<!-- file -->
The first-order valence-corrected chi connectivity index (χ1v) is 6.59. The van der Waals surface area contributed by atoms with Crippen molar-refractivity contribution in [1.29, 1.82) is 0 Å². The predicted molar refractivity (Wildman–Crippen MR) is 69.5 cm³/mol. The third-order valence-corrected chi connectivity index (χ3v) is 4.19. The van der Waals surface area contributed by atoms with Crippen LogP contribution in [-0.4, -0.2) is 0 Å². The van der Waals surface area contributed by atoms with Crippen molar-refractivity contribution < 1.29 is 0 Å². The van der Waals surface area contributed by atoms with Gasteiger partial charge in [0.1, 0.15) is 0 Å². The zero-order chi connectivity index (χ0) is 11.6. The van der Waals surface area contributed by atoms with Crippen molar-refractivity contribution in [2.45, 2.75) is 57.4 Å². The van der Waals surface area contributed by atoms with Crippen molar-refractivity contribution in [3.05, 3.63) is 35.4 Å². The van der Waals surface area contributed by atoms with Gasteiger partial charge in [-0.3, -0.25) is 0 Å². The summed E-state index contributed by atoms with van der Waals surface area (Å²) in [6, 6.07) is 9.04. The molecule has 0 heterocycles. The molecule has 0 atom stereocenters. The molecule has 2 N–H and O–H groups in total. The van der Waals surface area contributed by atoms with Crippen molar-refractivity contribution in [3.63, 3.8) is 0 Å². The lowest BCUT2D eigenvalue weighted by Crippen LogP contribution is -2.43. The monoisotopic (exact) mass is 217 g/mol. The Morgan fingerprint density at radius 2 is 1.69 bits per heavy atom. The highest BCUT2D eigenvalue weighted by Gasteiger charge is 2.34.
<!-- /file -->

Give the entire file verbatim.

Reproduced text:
The first-order valence-corrected chi connectivity index (χ1v) is 6.59. The van der Waals surface area contributed by atoms with Crippen molar-refractivity contribution in [1.29, 1.82) is 0 Å². The predicted molar refractivity (Wildman–Crippen MR) is 69.5 cm³/mol. The third-order valence-corrected chi connectivity index (χ3v) is 4.19. The van der Waals surface area contributed by atoms with Crippen LogP contribution in [-0.4, -0.2) is 0 Å². The van der Waals surface area contributed by atoms with Crippen molar-refractivity contribution < 1.29 is 0 Å². The van der Waals surface area contributed by atoms with Gasteiger partial charge in [0.1, 0.15) is 0 Å². The zero-order chi connectivity index (χ0) is 11.6. The van der Waals surface area contributed by atoms with Crippen molar-refractivity contribution in [2.45, 2.75) is 57.4 Å². The van der Waals surface area contributed by atoms with Crippen molar-refractivity contribution in [3.05, 3.63) is 35.4 Å². The van der Waals surface area contributed by atoms with Gasteiger partial charge in [-0.3, -0.25) is 0 Å². The summed E-state index contributed by atoms with van der Waals surface area (Å²) in [6, 6.07) is 9.04. The molecule has 0 heterocycles. The molecule has 0 atom stereocenters. The molecule has 2 N–H and O–H groups in total. The van der Waals surface area contributed by atoms with Crippen molar-refractivity contribution in [3.63, 3.8) is 0 Å². The lowest BCUT2D eigenvalue weighted by Crippen LogP contribution is -2.43. The monoisotopic (exact) mass is 217 g/mol. The Morgan fingerprint density at radius 2 is 1.69 bits per heavy atom. The highest BCUT2D eigenvalue weighted by Gasteiger charge is 2.34.